Ah, but now we live in what we are told are post-feminist times. So I was shocked, shocked to learn that this 110-year-old book is still being challenged by parents’ groups today? Believe it — here’s the link: http://www.abffe.com/bbw-classkc-chopin.htm.
Apparently many would-be censors believe that Edna did in fact do the dirty deed with her boyfriend, and even had that most forbidden and liberating of all experiences, an orgasm. Kate Chopin isn’t around any more so we can’t ask her if that’s what really happened, but I’ll tell you what, when you read Flaubert’s Madame Bovary (a novel written almost 50 years before The Awakening), there isn’t any doubt or ambiguity about what Emma Bovary did to secure her liberation. I think that if Kate Chopin had meant to indicate that actual boffage had occurred, she would have made it at least as clear as Flaubert did.
Well, no matter what Edna Pontellier did or didn’t do back in 1899, sex — more precisely, the promise of sex — is at least hinted at in The Awakening. And in the USA, that’s enough to get the folks in Kansas riled up — 110 years later!
|I Know Why the Caged Bird Sings, by Maya Angelou
Now that I’ve researched, read, and reviewed a number of banned and challenged books, it’s clear to me that sexuality, particularly the notion that young women might have sexual feelings, is all it takes to bring out the book burners.
And there’s plenty of sex in Maya Angelou’s childhood memoir, starting with her rape, at the age of nine, by her mother’s live-in boyfriend, then continuing with her description of her mother’s life as a prostitute, her adventures in Mexico while her father visits a whorehouse, her teen-aged fear of being a lesbian, and her first self-initiated sexual encounter and subsequent pregnancy at the age of sixteen.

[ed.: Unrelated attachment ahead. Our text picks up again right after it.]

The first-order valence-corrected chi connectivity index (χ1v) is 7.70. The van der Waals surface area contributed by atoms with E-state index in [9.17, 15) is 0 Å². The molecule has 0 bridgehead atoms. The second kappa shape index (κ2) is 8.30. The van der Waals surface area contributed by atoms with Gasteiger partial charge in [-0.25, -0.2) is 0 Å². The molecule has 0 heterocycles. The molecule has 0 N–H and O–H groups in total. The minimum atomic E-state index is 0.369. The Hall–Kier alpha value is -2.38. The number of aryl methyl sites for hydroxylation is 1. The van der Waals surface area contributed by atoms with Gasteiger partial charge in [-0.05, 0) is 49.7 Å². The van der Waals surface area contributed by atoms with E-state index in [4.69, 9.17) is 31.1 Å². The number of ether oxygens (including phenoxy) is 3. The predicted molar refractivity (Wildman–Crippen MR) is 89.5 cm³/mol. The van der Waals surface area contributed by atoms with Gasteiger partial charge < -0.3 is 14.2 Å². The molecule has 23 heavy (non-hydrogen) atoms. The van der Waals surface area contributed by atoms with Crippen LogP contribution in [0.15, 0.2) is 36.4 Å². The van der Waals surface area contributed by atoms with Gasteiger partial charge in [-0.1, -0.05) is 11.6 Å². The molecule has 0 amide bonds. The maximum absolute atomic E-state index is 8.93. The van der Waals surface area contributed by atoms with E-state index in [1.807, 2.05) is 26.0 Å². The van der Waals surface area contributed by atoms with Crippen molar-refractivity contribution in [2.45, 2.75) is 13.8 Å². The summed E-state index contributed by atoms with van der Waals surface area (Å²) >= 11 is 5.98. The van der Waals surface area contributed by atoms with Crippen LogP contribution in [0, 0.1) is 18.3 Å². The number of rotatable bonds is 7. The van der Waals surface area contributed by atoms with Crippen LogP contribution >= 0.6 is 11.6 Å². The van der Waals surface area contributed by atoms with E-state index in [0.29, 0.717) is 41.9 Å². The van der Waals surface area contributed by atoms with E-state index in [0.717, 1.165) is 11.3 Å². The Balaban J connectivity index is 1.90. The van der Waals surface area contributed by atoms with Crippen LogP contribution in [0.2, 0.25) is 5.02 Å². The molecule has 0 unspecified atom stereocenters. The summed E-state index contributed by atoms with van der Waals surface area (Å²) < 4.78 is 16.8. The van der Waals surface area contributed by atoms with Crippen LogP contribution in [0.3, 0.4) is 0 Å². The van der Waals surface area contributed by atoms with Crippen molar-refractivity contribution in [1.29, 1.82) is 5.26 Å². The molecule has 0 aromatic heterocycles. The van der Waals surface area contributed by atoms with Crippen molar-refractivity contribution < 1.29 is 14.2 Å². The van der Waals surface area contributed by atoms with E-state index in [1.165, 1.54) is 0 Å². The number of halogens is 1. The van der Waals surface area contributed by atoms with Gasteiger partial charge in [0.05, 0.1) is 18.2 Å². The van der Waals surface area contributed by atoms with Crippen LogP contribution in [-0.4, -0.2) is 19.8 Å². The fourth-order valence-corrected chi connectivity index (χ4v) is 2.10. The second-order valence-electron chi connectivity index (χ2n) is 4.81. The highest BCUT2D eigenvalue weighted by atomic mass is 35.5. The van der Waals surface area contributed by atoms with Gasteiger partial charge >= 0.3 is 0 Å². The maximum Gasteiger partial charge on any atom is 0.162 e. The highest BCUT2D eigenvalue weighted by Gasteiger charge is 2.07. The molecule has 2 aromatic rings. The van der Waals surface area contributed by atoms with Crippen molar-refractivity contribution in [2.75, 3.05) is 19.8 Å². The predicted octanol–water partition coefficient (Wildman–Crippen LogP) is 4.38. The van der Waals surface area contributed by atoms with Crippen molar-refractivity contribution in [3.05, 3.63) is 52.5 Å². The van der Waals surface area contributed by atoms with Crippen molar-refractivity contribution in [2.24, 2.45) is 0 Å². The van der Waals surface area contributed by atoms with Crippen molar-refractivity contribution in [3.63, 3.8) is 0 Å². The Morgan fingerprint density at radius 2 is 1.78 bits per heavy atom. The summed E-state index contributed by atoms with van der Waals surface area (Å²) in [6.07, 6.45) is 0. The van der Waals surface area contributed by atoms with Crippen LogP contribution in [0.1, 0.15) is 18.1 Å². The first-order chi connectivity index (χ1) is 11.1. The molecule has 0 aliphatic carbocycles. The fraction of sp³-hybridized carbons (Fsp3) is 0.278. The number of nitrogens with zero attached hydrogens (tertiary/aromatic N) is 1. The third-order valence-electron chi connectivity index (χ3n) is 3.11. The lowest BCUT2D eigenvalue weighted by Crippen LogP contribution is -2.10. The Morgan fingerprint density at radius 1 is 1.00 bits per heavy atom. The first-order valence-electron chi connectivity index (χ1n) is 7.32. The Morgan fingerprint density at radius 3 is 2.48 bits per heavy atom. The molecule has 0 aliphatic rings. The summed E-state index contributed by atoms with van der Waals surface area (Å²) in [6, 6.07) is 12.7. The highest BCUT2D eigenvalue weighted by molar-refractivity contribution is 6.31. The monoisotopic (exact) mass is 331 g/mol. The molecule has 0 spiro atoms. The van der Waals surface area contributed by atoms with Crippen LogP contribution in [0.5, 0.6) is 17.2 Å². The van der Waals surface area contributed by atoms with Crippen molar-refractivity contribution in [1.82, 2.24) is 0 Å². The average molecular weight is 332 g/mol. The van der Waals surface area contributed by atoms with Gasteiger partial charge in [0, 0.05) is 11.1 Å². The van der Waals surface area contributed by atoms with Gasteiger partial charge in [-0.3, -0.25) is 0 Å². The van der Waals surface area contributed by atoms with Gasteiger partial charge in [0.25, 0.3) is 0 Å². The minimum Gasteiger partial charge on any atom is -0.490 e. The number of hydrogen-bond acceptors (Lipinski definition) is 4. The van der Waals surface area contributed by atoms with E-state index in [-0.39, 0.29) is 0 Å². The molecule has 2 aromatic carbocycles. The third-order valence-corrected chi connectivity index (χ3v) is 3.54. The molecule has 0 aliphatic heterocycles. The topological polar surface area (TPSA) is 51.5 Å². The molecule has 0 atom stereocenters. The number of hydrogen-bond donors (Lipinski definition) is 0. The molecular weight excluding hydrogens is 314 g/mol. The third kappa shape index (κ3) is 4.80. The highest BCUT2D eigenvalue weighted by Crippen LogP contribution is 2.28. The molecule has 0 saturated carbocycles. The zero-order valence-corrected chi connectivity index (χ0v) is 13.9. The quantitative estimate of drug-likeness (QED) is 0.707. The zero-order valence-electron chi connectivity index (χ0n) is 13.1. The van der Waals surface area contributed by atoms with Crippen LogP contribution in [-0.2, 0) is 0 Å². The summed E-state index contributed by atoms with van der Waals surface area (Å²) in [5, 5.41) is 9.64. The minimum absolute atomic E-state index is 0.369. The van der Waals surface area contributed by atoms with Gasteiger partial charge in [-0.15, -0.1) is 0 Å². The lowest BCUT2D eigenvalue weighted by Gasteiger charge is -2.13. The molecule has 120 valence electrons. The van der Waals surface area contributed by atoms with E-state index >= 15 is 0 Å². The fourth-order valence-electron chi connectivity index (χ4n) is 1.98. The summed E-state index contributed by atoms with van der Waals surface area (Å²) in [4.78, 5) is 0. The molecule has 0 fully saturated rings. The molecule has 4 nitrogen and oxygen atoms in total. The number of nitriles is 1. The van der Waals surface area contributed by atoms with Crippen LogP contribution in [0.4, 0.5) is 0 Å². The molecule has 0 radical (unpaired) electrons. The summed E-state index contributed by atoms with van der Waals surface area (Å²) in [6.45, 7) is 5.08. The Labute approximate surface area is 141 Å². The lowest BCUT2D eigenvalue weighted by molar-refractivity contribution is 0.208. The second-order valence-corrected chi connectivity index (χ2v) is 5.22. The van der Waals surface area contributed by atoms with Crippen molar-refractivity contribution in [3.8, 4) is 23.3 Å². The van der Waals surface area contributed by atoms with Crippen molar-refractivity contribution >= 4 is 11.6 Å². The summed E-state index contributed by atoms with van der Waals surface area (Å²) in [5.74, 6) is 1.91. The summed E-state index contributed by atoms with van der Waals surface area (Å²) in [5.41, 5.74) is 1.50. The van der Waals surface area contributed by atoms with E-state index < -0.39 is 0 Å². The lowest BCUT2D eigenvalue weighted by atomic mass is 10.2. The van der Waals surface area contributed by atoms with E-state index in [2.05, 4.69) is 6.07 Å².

But sex is not all that’s wrong in Kansas: Maya Angelou pokes fun at her grandmother’s old-fashioned Arkansas Christianity and morality; she glorifies inner-city black lawlessness and crime; she lives in a junkyard for a month with other homeless children; she’s scornful of white people. Worst of all from the censors’ view, I suspect, is that she does not accept her place: she’s smart, determined, and uppity.
As far as Maya Angelou’s writing, I have to say that while she had me in thrall through the first two-thirds of her book, she lost me during the last third when she changed her writing style: the liveliness, humor, and astute observations of character that pulled me through Maya’s earlier life suddenly disappear and her memoir becomes compressed, rushed, and vague. Huge and important things happen late in the book: her brother runs away from home; she becomes the first black streetcar employee in San Francisco; she decides to prove she is not a “pervert” (her own word) by asking a neighbor boy to have sex with her; she becomes pregnant and has a child . . . but Maya covers all this in a hurry, almost as if she’s writing about someone else. I don’t understand why Maya’s writing changed at this point in her narrative, and this makes me like I Know Why the Caged Bird Sings a little less than I want to.
Still, it’s an important, ground-breaking book, and there are three very good reasons to read it: one, to tweak the censors’ noses; two, to learn something of what it is to be a black girl in America; three, to hear the voice of a strong black woman who is not, for a change, Oprah!
© 2010, Paul Woodford. All rights reserved.